At one rest spot a massive wasp decided to make my bike its home and I spent the better part of 30 minutes yelling at it and trying to chase it off with a stick to grab my bike without getting stung. After finding out I was allergic to wasps on the Pacific Crest Trail I was in no mood to find out about my local allergies in Thailand. While only part way up a 25% hill one quickly realizes that there is no way you are outrunning a giant wasp that wants to crawl all over your bike. I repeatedly dropped my bike to jump away as the damned wasp returned again and again. This naturally caused me great anxiety and Heidi a good amount of amusement. Eventually it disappeared and we could continue on at our sluggish pace still kilometers from the top and moving at only a few kilometers per hour.
With a lack of food, oppressive heat and hills that utterly demoralized us we did all that we could to just push our bikes to the next patch of shade to pant and sweat and then do it all over again staring ever higher up the road at the next insane gradient poking up through the trees. With this extremely slow progress we finally made it to the top of our biggest pass for the day. There was a little shop at the top selling more hard boiled eggs and packaged cookies and chips that we happily scarfed down for our second lunch. The day was almost over and there was nowhere to camp on this ridgeline. We forced ourselves onwards to the last small community before another extremely steep drop and then massive climb which we could only assume would take hours of grunting, which we didn’t have time in the day for.
At the beginning of this ridgetop community Heidi and I put our Thai practice to good use in asking for a place to stay or directions to a place to rent a room for the night. The small dusty village was full of people who just stared at us and then turned their backs on us as we asked in our horrible Thai for any help in accommodations. Being a tonal language we assumed that our butchering of the language was making us indecipherable and no one seemed interested in helping us out. We had no more food and even when using google translate everyone just gave us an exhausted and annoyed look and then turned away.
We continued on down into the community asking everyone we saw to be turned away at every turn. Finally with the sun setting a random Australian accent piped up from the road below us. It was a woman volunteering in the community and she quickly came to our assistance in seeing our lack of ability to communicate with the people.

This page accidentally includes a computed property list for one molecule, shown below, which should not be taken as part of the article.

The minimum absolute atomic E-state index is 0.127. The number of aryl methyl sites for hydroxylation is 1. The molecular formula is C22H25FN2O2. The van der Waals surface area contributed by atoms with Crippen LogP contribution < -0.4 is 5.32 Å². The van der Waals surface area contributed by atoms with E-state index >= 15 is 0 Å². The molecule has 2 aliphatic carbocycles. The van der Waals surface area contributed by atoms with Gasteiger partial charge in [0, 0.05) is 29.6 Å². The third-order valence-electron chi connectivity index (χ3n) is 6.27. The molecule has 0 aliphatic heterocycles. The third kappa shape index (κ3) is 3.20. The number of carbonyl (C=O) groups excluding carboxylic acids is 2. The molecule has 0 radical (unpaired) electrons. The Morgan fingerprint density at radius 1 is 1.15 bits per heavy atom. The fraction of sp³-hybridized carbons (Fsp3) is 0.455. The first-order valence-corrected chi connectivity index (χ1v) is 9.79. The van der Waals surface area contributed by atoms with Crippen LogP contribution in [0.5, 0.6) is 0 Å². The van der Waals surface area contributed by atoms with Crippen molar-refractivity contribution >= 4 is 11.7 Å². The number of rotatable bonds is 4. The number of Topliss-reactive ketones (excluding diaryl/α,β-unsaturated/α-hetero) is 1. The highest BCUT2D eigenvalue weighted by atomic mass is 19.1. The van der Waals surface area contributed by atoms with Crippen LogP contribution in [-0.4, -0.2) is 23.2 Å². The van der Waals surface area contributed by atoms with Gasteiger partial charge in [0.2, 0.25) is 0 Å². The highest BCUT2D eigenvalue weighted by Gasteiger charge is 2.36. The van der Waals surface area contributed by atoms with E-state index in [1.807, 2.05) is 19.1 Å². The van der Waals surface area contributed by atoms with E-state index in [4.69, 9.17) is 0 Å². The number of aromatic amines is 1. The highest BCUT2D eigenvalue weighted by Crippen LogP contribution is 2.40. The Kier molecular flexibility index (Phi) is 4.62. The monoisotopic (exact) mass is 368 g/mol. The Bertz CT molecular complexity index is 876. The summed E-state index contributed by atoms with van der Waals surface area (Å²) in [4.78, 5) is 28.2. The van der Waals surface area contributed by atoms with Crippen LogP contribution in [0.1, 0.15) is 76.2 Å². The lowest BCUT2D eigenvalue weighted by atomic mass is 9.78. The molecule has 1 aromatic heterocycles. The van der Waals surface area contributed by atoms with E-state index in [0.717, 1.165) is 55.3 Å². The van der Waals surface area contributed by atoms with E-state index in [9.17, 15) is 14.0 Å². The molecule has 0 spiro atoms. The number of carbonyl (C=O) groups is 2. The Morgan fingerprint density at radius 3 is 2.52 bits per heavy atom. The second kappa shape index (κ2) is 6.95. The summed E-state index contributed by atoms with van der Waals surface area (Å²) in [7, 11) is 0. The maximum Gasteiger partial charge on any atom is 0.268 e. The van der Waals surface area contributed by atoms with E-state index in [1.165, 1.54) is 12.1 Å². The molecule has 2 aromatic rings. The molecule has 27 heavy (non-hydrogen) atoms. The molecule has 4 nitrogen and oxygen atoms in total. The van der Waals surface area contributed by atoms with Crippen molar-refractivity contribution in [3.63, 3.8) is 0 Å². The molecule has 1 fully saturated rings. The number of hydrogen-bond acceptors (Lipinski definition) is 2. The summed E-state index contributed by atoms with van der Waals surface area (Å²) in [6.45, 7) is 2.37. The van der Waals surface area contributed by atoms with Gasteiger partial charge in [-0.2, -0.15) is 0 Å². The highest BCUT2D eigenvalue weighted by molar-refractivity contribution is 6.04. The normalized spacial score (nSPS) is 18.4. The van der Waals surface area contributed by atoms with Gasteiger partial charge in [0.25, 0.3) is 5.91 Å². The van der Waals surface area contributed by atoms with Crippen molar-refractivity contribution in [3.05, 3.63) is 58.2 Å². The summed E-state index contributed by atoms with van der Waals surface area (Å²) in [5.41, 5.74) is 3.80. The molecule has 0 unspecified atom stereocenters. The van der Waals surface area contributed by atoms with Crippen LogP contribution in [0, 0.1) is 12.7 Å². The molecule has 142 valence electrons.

She was patient enough and explained that the people in this community were originally from Myanmar and didn’t speak any Thai. This gave me relief since I was seriously wondering why everything I tried kept receiving the same annoyed stare. She introduced us to several other volunteers who were assisting with an elephant rehabilitation program that studied elephants being reintroduced into the wild. Once we explained what we were looking for she introduced us to a man offering a room to stay and he made us dinner as well.
Heidi and I set up at our hosts home and we observed that this was the only house in the community with chickens around it and we set up our things to realize later that this would mean zero sleep. If there is anything I have learned from running into chickens and roosters in great numbers that it doesn’t matter what time of day or night it is, those roosters will make allot of noise at any hour.
The Australian woman and several other long term volunteers wandered past us as we sat on our little porch and we tried to make conversation. They didn’t seem interested in us and continued on after a brief and terse hello. I realized we must seem like right idiots stumbling into the town with no food and desperately tired and hungry trying to speak Thai to a whole community that had no idea what we were saying. Under different circumstances I would have tried to introduce myself better and explain more of the decisions that brought us to this point but I couldn’t be bothered. If they thought we were idiot tourists then that was completely fine, perhaps they weren’t entirely wrong. With that Heidi and I settled in for an extremely rooster filled night looking at the maps of the coming kilometers that would finish out this insanely difficult section of road before leading to the more main roads in the next valley over.